Printer Friendly

Cross-cultural issues in the disclosure of a terminal diagnosis: a case report.

As a result of the migration of Southeast Asians to the United States, increased attention has been focused on refugees' cultural beliefs and practices. Physicians have been encouraged to accommodate these cultural factors whenever possible, to minimize them as barriers to health care. [1-3] The need to do so is supported by evidence that refugees delay seeking medical treatment and underutilize existing health care systems. [4,5] The following report illustrates an unusual presentation of cultural factors having an interfering impact on health care. In this case, a Hmong family referred to cultural beliefs to which they did not subscribe so they could avoid disclosing to a family member the terminal nature of her illness.

Case Report

K.L., a 58-year-old non-English-speaking Hmong woman, was found to have a nonresectable pancreatic carcinoma unresponsive to radiation and chemotherapy. Her prognosis was considered poor. Nine months following the diagnosis, the patient's oldest son revealed that he and other family members, who had served as interpreters, purposefully withheld from the patient the terminal nature of her condition. He informed the physician that in the Hmong culture a terminally ill family member is never told of his or her prognosis; that to do so is the same as wishing death upon that person and may in fact bring about that person's death.

With time, because K.L. was unaware of her condition, management of symptoms became increasingly complicated. She complained of increasing pain as well as progressive adenopathy and wanted to know when she would be well. Unsure of how to proceed, the physician sought consultation with Southeast Asian and American health care providers familiar with the Hmong community. They verified that Hmong patients dying in their homeland are rarely, if ever, told their prognosis. All the consultants recognized that this practice conflicted with the value placed currently in Western medicine on open disclosure of a terminal diagnosis.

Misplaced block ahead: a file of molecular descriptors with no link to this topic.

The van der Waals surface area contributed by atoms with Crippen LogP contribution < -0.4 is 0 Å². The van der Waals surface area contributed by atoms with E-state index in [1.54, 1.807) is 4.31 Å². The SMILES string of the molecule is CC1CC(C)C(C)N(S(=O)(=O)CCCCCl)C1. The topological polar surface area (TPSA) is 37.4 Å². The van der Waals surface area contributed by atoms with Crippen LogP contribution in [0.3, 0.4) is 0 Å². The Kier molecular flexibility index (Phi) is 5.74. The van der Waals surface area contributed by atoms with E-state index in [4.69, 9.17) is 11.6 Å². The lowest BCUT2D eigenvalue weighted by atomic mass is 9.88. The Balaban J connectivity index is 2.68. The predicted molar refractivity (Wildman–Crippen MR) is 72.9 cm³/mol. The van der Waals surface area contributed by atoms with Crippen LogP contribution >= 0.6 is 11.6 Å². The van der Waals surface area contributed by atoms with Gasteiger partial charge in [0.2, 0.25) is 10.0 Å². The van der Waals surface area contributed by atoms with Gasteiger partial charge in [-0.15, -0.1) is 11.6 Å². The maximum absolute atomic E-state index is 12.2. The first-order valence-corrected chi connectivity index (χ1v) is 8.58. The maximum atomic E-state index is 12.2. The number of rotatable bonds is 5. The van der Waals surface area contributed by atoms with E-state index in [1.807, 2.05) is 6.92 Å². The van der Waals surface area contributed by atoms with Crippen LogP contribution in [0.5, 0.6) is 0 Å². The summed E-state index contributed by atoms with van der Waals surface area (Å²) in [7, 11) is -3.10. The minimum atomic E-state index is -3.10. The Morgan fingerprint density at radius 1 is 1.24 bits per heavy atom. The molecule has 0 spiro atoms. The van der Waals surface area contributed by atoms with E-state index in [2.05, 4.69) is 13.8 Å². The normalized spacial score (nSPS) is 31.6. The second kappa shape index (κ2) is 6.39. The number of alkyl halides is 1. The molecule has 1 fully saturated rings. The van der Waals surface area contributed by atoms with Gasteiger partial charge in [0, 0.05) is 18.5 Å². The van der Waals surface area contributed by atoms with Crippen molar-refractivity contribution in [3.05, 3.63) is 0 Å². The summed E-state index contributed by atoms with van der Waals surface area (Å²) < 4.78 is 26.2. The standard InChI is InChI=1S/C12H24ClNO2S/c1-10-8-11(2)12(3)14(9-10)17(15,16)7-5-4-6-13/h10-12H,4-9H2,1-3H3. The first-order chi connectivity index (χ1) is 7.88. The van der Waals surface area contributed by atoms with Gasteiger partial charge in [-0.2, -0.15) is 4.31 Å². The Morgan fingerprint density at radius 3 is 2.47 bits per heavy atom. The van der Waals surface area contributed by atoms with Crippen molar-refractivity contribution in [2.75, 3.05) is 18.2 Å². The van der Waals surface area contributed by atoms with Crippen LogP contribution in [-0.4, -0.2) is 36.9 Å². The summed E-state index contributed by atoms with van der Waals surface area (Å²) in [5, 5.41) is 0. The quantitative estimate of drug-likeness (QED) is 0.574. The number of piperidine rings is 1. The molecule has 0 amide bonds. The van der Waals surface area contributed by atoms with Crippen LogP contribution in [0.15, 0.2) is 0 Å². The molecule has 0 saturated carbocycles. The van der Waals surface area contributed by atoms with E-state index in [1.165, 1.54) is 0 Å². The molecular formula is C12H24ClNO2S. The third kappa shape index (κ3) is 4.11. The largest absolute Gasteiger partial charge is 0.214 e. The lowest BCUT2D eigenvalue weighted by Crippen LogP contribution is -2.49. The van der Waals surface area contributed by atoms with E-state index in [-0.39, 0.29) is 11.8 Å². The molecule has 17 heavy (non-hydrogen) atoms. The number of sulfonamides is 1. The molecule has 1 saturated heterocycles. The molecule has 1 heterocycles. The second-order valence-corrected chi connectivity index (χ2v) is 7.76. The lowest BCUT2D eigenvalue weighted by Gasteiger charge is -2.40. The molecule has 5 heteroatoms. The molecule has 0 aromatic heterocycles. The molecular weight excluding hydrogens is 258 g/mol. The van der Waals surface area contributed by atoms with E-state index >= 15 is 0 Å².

At this point the physician acknowledged his respect for the family's cultural beliefs but also emphasized his strong feeling that the patient should be told of her prognosis. This approach was initially met with resistance, but with further discussion, the family members admitted that they did not adhere to traditional Hmong beliefs. Rather, their overwhelming apprehension was that the patient, if told of her terminal condition, would be tearful, depressed, and reclusive, and they would be incapable of caring for her. For this reason, rather than cultural beliefs, the family chose to withhold the details of her prognosis for such an extended period.

With some prompting by the physician, the family did inform her of her prognosis. The patient was initially tearful but, to the family's relief, soon recovered and began to prepare for her death.

Discussion

Physicians who provide refugee health care have been described as practicing at an "invisible cultural border" [5] that can best be bridged by attempts to understand the refugees' cultural beliefs and by accommodating their health practices. This case report serves to emphasize the importance of also attending to basic, universal issues that enter into the relationship between the physician and the refugee patient. Specifically, the anticipated loss of a significant family member is a painful process that challenges the strengths and defenses of any family. It is well documented in Western society that disclosure of a life-threatening diagnosis can be extremely difficult for both the patient and the patient's family. [6-8] This process can be considerably more complicated when the patient is a member of a refugee family already undergoing the stress of adapting to a new culture.